I am not an adviser to Mitt Romney. However, if I were, (if you are reading this Mr. Romney, I’d be happy to fill any vacancies you may have) this is what I’d be telling the Governor, assuming that today’s issues are still relevant in the 2012 campaign:
Barack Obama’s approval ratings are trending steadily downward. People across the nation are frustrated with the stagnant economy, dithering in Afghanistan, an unclear foreign policy (just what exactly is the president trying to achieve?), unprecedented and irresponsible government spending, and an ongoing apology tour de farce. They are worried about how health care reform, cap and trade, and any more “stimulus” bills will effect their daily lives – their jobs, taxes, energy costs, grocery bills, and so forth. In other words, there is a fair amount of civil unrest throughout the nation. In fact, I think the only bipartisan sentiment we are witnessing in America today is a collective cry to “slow down!”
For the first time in his life, our current president will have to run for re-election. And for the first time in his career he will have to defend his leadership record. Suffice it to say, he is not off to a great start. How then can a challenger in 2012 capitalize on the political climate of today?
Mitt Romney has a unique talent to “see around corners”. I wonder if our current leadership, Republican and Democrat alike, truly understand the symbiotic relationship between our economy, and our national security. Current trends, remarks, and actions suggest they are at best, ignorant, and at worst, malicious. Governor Romney is best known for his economic skills. That reputation is warranted, however, one aspect of those skills that is largely overlooked is his ability to take a dire situation, and turn it around into something profitable and successful. He knows that the strength of our military, the power of our negotiators, and the authority of our president is all contingent on the power of our economy. If it is weak, then everything else follows. What is alarming is that our enemies seem to understand this principle better than our president, secretary of state, and representatives on Capitol Hill.
Mitt Romney knows these things. He has built a career on building success through economic prosperity.
Right now the American people want to hear once again how great the United States is. They want to know that through our ingenuity, our courage, and our entrepreneurial spirit, that any challenges that we face can be, not only overcome, but turned to our advantage. That through the unfettered spirit of the individual, all things are possible. It was not increased government spending, or bloated entitlement programs that lifted us out of the Great Depression. It was not health care reform or climate change legislation that sent an American to the moon. It was not bailouts, handouts, and a White House led culture war that defeated Communism, some 20 years ago.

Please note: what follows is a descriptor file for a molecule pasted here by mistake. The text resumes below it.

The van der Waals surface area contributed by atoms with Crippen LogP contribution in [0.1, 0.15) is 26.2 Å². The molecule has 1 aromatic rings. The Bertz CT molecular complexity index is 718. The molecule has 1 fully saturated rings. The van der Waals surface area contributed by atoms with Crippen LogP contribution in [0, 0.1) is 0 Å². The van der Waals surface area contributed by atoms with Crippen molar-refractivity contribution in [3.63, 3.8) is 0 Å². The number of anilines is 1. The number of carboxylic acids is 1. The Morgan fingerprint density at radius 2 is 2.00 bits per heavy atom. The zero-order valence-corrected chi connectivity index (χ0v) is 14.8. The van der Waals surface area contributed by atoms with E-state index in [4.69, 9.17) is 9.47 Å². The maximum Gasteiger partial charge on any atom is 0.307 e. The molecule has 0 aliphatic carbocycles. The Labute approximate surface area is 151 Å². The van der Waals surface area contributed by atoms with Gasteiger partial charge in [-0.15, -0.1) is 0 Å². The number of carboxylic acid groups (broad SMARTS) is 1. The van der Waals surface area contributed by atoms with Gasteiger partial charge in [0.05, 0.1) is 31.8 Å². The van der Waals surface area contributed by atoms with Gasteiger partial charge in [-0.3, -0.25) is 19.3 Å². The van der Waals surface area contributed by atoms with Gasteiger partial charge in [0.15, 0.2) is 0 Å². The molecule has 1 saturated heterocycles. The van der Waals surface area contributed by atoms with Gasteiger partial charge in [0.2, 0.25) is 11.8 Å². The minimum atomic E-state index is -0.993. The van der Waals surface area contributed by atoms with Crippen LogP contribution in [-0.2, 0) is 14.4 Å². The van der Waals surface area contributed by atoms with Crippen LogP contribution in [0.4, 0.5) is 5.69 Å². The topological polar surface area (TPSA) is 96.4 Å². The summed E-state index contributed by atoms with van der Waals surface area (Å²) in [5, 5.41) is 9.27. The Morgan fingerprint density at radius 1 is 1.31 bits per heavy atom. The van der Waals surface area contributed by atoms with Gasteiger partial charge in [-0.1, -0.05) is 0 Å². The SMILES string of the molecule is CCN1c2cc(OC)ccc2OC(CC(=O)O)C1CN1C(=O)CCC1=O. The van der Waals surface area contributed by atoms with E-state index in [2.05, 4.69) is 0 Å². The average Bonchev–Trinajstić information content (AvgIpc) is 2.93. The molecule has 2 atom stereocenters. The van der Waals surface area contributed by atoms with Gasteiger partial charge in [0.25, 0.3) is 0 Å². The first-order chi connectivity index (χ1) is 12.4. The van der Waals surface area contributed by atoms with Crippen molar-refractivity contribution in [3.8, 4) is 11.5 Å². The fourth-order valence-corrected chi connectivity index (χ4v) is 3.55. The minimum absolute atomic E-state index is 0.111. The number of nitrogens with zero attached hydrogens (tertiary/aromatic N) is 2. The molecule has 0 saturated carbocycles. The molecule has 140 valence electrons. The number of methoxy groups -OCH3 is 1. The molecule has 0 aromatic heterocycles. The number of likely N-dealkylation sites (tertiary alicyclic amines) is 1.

It was Americans. You. And I. Our grandparents, and parents.
Mitt Romney could quickly become the candidate (and president) of an American Renaissance. A period of recovery, peace, and prosperity led by the peoples confidence once again in the individual pursuit of happiness.
However those same Americans do not want explanations. They want results. If the current political climate persists into the 2012 election season then no doubt one of the albatrosses that will be hung around Governor Romney’s neck (by his fellow Republican challengers) will be so called “Romneycare”. I do not think it is in his best interest as a candidate to try and explain away the nuances of the Massachusetts health care system. Nor is it beneficial to claim that it has not been implemented as designed. And while that may be true, that same spirit of independence that defines the American people demands accountability. And so, I think Mitt Romney ought to own Romneycare, and admit that it has fallen short of expectations. Admit it was a mistake, whose lesson was learned the hard way, but luckily on a small scale. It would give Mr. Romney a chance to admit failure, but also to offer new solutions. It would lead to an excellent opportunity to denounce government controlled health care and to point out that the private sector is best suited to fix our economic problems. And ultimately, health care is an economic problem.
The success of our nation will come down to the resolve and faith of the American people. Having a president that is constantly blaming others, complaining about messes he “inherited” and telling those who question or disagree with him to “shut up and get out of the way” is draining the spirit and morale of the people. In less than a year we have grown tired of the rhetorical tongue lashings, the attacks on the private industry, and the inability to stand firm and make hard choices. We demand optimistic, experienced, leadership.
Which is exactly what Mitt Romney will deliver.